Due to criticism of this very issue, Apple stepped up efforts in 2007 to both promote recycling of their old products and to build less toxic materials in their new ones. That effort should be commended, but sadly, Apple devices with sealed batteries are still creating premature obsolescence and needless waste. The problem has extended further than iPods now, with both iPhones and (somewhat more disturbingly) Mac laptops also adopting the sealed-battery design.
What Were They Thinking?
Keeping the battery out of the reach of users makes iPods sleeker, simpler, and more aesthetically pleasing all around. It means there are less opportunities for the consumer to accidentally screw up the product (insert the battery backwards, etc.), which results in cheaper technical support costs. It also means that Apple has fewer less-profitable products (think separate battery sales) to distribute and maintain.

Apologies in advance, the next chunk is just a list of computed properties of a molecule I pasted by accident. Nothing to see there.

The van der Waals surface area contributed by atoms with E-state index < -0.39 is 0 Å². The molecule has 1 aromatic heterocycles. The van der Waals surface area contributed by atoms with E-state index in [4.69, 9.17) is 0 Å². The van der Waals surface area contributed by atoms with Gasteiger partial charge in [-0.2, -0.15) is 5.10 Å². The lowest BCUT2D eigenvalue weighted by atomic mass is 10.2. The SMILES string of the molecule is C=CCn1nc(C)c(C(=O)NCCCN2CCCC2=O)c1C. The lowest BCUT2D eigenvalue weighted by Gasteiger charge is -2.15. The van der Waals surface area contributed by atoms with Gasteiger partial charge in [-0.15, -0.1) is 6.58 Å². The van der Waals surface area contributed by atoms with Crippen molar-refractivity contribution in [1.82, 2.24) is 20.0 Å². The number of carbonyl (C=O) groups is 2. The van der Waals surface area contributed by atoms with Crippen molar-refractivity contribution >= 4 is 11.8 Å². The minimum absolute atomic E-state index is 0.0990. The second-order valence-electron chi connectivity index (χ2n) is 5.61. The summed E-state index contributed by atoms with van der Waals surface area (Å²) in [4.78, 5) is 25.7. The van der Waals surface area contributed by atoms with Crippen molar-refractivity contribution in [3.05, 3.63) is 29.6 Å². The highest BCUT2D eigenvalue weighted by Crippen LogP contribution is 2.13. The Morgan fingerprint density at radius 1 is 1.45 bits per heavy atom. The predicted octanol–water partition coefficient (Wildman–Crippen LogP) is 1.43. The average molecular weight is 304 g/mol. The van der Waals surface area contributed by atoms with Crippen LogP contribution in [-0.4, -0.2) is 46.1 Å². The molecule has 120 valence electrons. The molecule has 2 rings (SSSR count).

Most importantly for Apple, the entombed battery builds planned obsolescence into the products, which encourages iPod users to buy the latest model when their old one craps out. These factors are all win-win for Apple, with very little advantage for the consumer.
But I'll admit, the consumer does see one very good upside to the built-in battery design decision: in the case of the iPhone and iPod touch, it allows Apple's products to be incredibly thin and lightweight properties that would likely suffer if the devices incorporated removable batteries.
In the case of the iPhone, consumers would probably rather have a sleeker, smaller device than a clunky one with a removable battery. This effect is no doubt partially responsible for the iPhone's incredible sales verses competing products with removable batteries. But I still think it's a worthy goal for Apple to figure out how to integrate a removable battery into such a small and sleek form factor. Think of it as a challenge, Apple. I'm sure your world-class industrial designers are up to it.